Abstract

This paper describes an HSE integrated risk assessment performed by a multidisciplinary team for a Steamflood pilot program in a shallow geologically complex multi layered super-giant heavy oil green field in Kuwait, undergoing first phase of development using field tested Cyclic Steam Stimulation (CSS) during first few years then followed by Steamflood (SF).

In the first step of HSE integrated risk assessment methodology, the team stablished the most likely production scenarios during CSS and SF for selected well pattern types and sizes, components of surface infrastructure and production operation modes. To determine the safe distance between wells during drilling operations under current conditions, the team performed a consequence analysis. For each scenario the team defined ranges (minimum and maximum) for well production and injection rates, fluid composition, wellhead temperature, gas oil ratios and other key parameters using data and information from reservoir model, pilots and well designs. To account for the lack of data typical in a green field, the team reviewed well blowout failure modes and frequencies from analog heavy oil fields worldwide. Through internal workshops and using data from analogs, the team did the identification, classification, analysis and ranking of hazards and risks, ending up with a risk breakdown structure (RBS) and a risk assessment matrix (RAM). To identify root causes and their mitigation actions the team prepared cause and effect relationships maps and loss causation models for those risks related to HSE. The outcomes of the assessment are a risk register, quantitative risk assessment, detailed reports and guidelines for the Steamflood pilot program as support to prepare HSE procedures.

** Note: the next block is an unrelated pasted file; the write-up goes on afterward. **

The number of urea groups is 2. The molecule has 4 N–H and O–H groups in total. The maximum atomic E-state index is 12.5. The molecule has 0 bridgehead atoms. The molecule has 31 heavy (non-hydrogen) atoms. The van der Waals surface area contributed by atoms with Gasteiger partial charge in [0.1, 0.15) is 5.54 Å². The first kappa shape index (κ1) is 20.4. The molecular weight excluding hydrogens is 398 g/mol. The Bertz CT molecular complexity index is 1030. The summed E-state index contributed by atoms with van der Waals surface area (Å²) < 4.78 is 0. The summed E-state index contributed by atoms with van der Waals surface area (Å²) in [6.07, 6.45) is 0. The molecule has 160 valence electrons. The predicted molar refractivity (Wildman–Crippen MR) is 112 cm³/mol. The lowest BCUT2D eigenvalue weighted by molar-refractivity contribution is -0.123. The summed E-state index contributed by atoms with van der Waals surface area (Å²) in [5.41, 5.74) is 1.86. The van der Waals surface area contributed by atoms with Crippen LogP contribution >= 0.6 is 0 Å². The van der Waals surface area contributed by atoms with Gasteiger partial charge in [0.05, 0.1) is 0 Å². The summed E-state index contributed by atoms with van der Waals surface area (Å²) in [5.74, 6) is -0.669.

The team identified 66 risks; classified and ranked them using a risk breakdown structure (RBS) and a risk assessment matrix (RAM) and then selected 28 risks with cause and effect relationships with HSE. The cause and effect relationships maps helped defining the 7 most significant groups of risks (likelihood and impact) in the short, medium and long term: 1) Well blowouts, 2) H2S & CO2, 3) Pattern Type & Size, 4) Heat Management, 5) Non Wanted Fluids & Solids, 6) Reservoir Description and 7) Human Factors. By using loss causation models for each of the seven group of risks, the team established the root causes and risk mitigation options. From the consequence analysis, the conclusion was that 45 meters is the minimum safe distance required between heavy oil wells considering three event scenarios of potential failure cases and the consequences. Finally, to account for the need of critical data related to the most critical HSE risks, the team visualized a Steamflood field test using a small pattern area to reach quickly steam breakthrough and gather a minimum of the needed data in less than 1 year.

The HSE integrated risk asssessment methodology presented in this paper is applicable to similar heavy oil green fields to identify potential failure modes associated with well blowouts and other hazards during all phases of thermal operations using data from the subject field or from analogs.

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